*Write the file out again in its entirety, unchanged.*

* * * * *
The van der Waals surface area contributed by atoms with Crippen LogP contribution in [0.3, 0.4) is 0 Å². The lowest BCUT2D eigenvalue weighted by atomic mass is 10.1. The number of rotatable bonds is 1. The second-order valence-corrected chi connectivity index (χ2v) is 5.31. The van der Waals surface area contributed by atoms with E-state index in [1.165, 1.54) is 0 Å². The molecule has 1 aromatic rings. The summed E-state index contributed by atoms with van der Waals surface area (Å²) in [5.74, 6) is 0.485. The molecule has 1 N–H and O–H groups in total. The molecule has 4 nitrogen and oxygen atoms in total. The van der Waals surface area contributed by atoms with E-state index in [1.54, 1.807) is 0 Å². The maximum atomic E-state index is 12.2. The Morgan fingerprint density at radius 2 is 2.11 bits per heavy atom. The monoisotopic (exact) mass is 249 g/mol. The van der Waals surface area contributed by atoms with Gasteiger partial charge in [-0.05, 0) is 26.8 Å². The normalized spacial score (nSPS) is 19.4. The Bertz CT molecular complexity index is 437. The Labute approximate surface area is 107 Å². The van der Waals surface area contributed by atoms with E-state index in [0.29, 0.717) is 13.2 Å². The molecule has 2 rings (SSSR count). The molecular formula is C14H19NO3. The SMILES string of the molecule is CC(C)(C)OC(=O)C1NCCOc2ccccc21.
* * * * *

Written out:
The van der Waals surface area contributed by atoms with Crippen LogP contribution in [0.3, 0.4) is 0 Å². The lowest BCUT2D eigenvalue weighted by atomic mass is 10.1. The number of rotatable bonds is 1. The second-order valence-corrected chi connectivity index (χ2v) is 5.31. The van der Waals surface area contributed by atoms with E-state index in [1.165, 1.54) is 0 Å². The molecule has 1 aromatic rings. The summed E-state index contributed by atoms with van der Waals surface area (Å²) in [5.74, 6) is 0.485. The molecule has 1 N–H and O–H groups in total. The molecule has 4 nitrogen and oxygen atoms in total. The van der Waals surface area contributed by atoms with E-state index in [1.54, 1.807) is 0 Å². The maximum atomic E-state index is 12.2. The Morgan fingerprint density at radius 2 is 2.11 bits per heavy atom. The monoisotopic (exact) mass is 249 g/mol. The van der Waals surface area contributed by atoms with Gasteiger partial charge in [-0.05, 0) is 26.8 Å². The normalized spacial score (nSPS) is 19.4. The Bertz CT molecular complexity index is 437. The Labute approximate surface area is 107 Å². The van der Waals surface area contributed by atoms with E-state index in [0.29, 0.717) is 13.2 Å². The molecule has 2 rings (SSSR count). The molecular formula is C14H19NO3. The SMILES string of the molecule is CC(C)(C)OC(=O)C1NCCOc2ccccc21.